Western political leaders should “look long and hard” at the rhetoric they use to prevent their words fuelling violent extremism, a leading counter-terrorism expert has said.
William Baldet, a coordinator of the UK Government’s counter-terrorism strategy, said politics in the West had become “increasingly polarised” and called on politicians to remember the “huge responsibility” they wielded.
His comments at a lecture in Abu Dhabi came after he was asked about UK Prime Minister Boris Johnson’s characterisation of Muslim dress, after he said women in burqas “look like letter boxes”, and US President Donald Trump’s so-called ‘Muslim ban’ policy, and their potential impact in the fight against extremism.
Mr Trump has previously made a string of inflammatory remarks about Muslims, including that “Islam hates us”, while Mr Johnson has repeatedly refused to apologise for his controversial “letter boxes” remark, made in a newspaper column last year.
Both leaders have been accused of emboldening racists with their words.
“Politics certainly across the Western world has become incredibly polarised over the last five or six years,” said Mr Baldet, a senior fellow at the Centre for Analysis of Radical Right, citing Mr Trump’s election and a widening gulf in UK politics.
“So I agree that all politicians need to be very careful about the language that they use. All politicians, they have a huge responsibility and people do listen to their words, they look to them as leaders. So I think all politicians need to look very long and hard at the language that they use, of all political persuasions.”
In a wide-ranging discussion, he also said that white supremacists had learned from Isis in their recruitment strategies and that there were striking similarities between the people taken in by both Islamic and far right extremist ideologies.
Isis had “changed the landscape”, with its “weaponisation of social media”, he said.
UK citizens travelled to parts of Iraq and Syria previously controlled by Isis for a wide range of reasons, from those who initially wanted to help with a humanitarian crisis to others who were part of an “Xbox Generation” who were radicalised after recruiters “spoke the language” of the Call of Duty video game.
“The reason people were travelled were varied, but always there were underlying issues that were more important than the ideology,” Mr Baldet said. “The individuals we see who are drawn to Daesh, and the underlying vulnerabilities they have, almost exactly replicate the issues we’re seeing in the right wing terrorism space in the UK.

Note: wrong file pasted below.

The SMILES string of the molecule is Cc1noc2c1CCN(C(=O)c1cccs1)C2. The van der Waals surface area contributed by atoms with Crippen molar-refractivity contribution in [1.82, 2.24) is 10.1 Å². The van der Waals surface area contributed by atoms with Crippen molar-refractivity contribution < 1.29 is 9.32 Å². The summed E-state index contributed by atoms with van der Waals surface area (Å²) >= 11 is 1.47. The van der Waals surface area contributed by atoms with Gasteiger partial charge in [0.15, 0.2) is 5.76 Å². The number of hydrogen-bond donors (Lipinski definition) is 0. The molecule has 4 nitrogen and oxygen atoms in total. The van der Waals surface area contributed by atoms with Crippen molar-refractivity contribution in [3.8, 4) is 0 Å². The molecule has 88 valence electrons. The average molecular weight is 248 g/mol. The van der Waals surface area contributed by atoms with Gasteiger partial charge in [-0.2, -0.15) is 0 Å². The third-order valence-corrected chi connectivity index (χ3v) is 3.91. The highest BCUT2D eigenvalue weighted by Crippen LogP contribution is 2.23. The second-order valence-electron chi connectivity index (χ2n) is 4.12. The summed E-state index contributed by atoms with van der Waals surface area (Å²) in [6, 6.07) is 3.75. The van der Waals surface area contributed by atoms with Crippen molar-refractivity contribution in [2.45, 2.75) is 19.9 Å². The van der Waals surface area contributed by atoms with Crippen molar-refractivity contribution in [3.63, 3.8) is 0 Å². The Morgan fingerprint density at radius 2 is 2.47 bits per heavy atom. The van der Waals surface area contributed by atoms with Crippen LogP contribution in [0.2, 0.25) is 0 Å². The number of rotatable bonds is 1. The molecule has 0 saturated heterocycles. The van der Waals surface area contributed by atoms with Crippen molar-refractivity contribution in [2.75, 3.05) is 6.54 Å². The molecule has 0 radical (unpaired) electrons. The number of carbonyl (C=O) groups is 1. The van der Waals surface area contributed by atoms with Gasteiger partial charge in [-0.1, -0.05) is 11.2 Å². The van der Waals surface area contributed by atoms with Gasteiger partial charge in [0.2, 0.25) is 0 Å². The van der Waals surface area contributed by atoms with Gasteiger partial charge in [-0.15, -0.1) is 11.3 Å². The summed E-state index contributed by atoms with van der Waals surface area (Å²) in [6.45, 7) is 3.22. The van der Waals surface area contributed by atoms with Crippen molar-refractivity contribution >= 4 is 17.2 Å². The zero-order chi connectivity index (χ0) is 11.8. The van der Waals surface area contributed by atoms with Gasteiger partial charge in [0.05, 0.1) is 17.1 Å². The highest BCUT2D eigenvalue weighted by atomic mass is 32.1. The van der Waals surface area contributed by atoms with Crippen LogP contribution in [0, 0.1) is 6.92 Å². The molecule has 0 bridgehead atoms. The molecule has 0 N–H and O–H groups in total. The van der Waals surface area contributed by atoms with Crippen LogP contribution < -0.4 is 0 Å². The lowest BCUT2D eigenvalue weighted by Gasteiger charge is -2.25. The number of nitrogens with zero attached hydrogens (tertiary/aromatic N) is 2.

“The same disillusionment, the same dispossession, the same lack of a sense of belonging, mistrust in government. All of same issues, and mental health challenges as well, we’re seeing in the right wing terrorism space as we’re seeing in the Daesh terrorism space."
He added: “I don’t know what has gone wrong globally, but to have so many young people so inherently connected to the rest of the world through social media feels so desperately lonely and detached from the rest of the world around them is not a good place to be in.
“There’s something fundamentally wrong when the majority of 15 to 25-year-olds believe everything in a conspiracy, the world is conspiring against them, and they’re fighting this battle on their own. These extremist movements come along and say ‘if you want to belong, you can belong here’.”
Another similarity was both Islamist and right wing extremist groups, even those that claimed to be non-violent, were both arguing that violence is a “logical conclusion” of members of different races and religions mixing, he said.
Mr Baldet cited the Generation Identity group, which he said had claimed the Christchurch mosque shootings was an “inevitable conclusion” of multiculturalism, and advocates the “great replacement” conspiracy theory whereby white populations are gradually replaced in their traditional homelands by other ethnic groups.
Putting forward potential solutions, he said a multi-level approach was needed, including an education programme that centred around discussion of difficult issues rather than attempting an “indoctrination” approach of a particular world view.
He also painted a gloomy picture of the prospects of both Islamist and far-right extremist ideology becoming less appealing to potential recruits in the short term.
“It feels to me like the problem is getting worse,” he said.
“I’d like to be an optimist and say I think things will get better, but I think for the short term, definitely not. I think we’re going to see an increase.
“Societies, certainly around Western Europe and the United States, I think are becoming more polarised. That polarisation fuels extremism, I’m a firm believer in that, because it creates an instability that extremists will want to exploit.”